Common examples of when JCT insurance/Non-Negligence insurance would be recommended would include properties that are semi-detached or terraced and undergoing major grounds works, or works on a party wall, such as basement, underpinning or piling etc. If a party wall award has been issued, you may find that this makes you financially liable for damage to the neighbouring property. Therefore, this would be a cover you may wish to consider.

Why is JCT Insurance so important?

If the contractor is not found to be at fault (i.e. damage that couldn’t be foreseen and that no one could be held liable for), you may be held responsible for the costs incurred to rectify the damage. Due to the nature of these situations the claims could potentially be very large. This type of insurance is required for the policyholder to be able to claim for non-negligent damage and must be taken out before the structural or ground works have started.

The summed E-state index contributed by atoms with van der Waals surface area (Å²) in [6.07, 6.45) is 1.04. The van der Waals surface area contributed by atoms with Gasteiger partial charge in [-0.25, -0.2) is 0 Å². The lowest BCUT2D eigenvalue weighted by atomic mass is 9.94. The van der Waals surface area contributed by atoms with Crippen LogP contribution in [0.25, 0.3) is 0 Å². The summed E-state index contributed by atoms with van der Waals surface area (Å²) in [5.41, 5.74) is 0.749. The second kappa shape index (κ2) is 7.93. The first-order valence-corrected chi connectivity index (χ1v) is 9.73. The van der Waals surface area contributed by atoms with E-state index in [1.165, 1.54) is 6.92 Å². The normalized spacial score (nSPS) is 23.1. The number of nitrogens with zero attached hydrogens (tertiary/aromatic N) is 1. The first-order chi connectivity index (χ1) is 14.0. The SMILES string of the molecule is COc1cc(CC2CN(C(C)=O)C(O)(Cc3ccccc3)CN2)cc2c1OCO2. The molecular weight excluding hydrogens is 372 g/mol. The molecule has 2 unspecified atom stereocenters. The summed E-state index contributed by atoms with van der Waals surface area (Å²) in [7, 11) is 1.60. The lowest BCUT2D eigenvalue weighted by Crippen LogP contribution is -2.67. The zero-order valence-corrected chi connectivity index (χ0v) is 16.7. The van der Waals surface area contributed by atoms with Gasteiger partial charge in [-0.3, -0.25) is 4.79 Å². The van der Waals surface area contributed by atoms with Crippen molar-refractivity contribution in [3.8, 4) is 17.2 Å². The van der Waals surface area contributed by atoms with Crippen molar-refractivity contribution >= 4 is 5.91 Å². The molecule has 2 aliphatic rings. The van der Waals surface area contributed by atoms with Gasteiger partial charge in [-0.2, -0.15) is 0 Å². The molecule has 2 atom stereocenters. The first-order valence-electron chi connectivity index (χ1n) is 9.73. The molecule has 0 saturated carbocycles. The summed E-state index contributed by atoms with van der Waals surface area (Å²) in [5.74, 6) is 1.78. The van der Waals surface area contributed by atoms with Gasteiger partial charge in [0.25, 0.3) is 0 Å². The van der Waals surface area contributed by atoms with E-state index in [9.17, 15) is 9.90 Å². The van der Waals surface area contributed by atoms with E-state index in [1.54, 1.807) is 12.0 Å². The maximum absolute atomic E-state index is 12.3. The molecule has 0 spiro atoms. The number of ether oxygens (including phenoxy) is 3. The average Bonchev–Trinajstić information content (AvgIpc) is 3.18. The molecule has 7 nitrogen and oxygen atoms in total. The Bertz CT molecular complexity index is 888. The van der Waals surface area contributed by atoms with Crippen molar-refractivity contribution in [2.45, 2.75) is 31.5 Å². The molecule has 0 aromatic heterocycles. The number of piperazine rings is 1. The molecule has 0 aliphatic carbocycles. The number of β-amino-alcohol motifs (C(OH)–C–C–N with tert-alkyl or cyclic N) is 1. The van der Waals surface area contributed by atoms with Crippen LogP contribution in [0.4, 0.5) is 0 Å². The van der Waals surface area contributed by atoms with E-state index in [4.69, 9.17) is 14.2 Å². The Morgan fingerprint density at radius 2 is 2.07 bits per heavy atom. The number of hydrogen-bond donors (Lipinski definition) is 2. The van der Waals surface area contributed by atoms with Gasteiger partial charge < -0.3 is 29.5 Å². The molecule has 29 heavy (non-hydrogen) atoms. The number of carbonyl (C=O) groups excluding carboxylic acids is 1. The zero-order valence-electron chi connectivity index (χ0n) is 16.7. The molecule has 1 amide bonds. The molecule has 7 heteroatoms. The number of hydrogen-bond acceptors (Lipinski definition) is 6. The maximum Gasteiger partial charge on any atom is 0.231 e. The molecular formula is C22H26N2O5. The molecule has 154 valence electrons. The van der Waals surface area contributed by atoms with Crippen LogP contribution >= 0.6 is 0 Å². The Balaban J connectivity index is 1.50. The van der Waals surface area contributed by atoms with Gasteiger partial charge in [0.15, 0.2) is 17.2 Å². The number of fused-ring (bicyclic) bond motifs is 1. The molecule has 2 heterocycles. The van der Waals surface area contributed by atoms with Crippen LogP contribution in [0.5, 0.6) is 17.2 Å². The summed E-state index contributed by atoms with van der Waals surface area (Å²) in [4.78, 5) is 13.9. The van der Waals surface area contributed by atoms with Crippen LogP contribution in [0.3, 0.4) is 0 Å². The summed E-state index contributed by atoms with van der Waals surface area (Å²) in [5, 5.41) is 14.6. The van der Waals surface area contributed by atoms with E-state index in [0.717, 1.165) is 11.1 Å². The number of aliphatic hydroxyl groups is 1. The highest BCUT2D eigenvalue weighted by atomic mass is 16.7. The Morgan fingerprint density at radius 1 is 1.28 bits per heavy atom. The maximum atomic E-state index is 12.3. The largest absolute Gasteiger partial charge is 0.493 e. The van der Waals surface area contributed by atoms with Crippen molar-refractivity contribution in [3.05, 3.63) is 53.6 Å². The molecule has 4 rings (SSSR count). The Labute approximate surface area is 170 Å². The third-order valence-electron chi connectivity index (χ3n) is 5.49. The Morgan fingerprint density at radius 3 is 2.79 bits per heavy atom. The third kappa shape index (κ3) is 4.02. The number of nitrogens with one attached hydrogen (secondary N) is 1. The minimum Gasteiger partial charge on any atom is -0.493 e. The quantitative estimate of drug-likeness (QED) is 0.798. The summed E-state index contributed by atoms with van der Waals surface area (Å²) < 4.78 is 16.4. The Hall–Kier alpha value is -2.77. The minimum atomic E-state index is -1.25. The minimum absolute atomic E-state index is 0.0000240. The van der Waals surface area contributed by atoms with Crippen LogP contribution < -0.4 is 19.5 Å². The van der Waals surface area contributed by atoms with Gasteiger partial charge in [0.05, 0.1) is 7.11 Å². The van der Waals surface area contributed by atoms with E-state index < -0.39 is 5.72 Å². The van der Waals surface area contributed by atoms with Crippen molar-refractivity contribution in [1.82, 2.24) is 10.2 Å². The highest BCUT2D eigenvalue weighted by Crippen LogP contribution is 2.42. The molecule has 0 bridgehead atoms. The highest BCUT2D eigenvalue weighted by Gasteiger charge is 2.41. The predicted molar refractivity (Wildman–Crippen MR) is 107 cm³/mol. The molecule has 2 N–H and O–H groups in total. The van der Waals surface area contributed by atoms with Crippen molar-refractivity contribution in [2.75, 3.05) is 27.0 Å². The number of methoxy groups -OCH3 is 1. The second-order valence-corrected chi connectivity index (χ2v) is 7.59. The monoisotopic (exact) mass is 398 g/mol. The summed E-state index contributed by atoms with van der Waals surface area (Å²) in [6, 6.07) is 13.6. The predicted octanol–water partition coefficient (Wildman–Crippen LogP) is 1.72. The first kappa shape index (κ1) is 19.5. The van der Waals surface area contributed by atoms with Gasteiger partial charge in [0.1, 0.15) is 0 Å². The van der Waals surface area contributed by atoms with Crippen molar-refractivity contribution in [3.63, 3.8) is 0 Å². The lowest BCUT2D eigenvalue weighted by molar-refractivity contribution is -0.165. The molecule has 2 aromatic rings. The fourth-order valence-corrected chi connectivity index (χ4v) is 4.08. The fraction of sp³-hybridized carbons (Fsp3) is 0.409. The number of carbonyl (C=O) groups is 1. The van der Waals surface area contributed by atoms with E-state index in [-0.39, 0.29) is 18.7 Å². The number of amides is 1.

JCT insurance options

JCT insurance is normally stipulated within your JCT contract. JCT stands for Joint Contractors Tribunal. It’s a type of contract often drawn up for specific one-off building projects and can be purchased directly from the JCT.

JCT contracts are designed to clarify all aspects of the project and avoid having disputes over who was at fault in the event of a problem. The details range from what security will be used, when the work will be carried out and most importantly for brokers, what type of insurance cover is required.

They also ensure the renovator is in the best possible position throughout their project as it helps provide peace of mind.

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How to get JCT insurance?

Joint names insurance can be included as an optional extra within our Premier Plus level of cover. A proposal form would be required, which would detail project specifics. When offering this cover, we normally offer a limit of indemnity between £1m and £2m. It is important to take into consideration the value of the properties surrounding you when selecting this amount. An excess of £2,500 would apply and the JCT insurance would provide an indemnity period of 12 months after the expiry or cancellation date, whichever is sooner.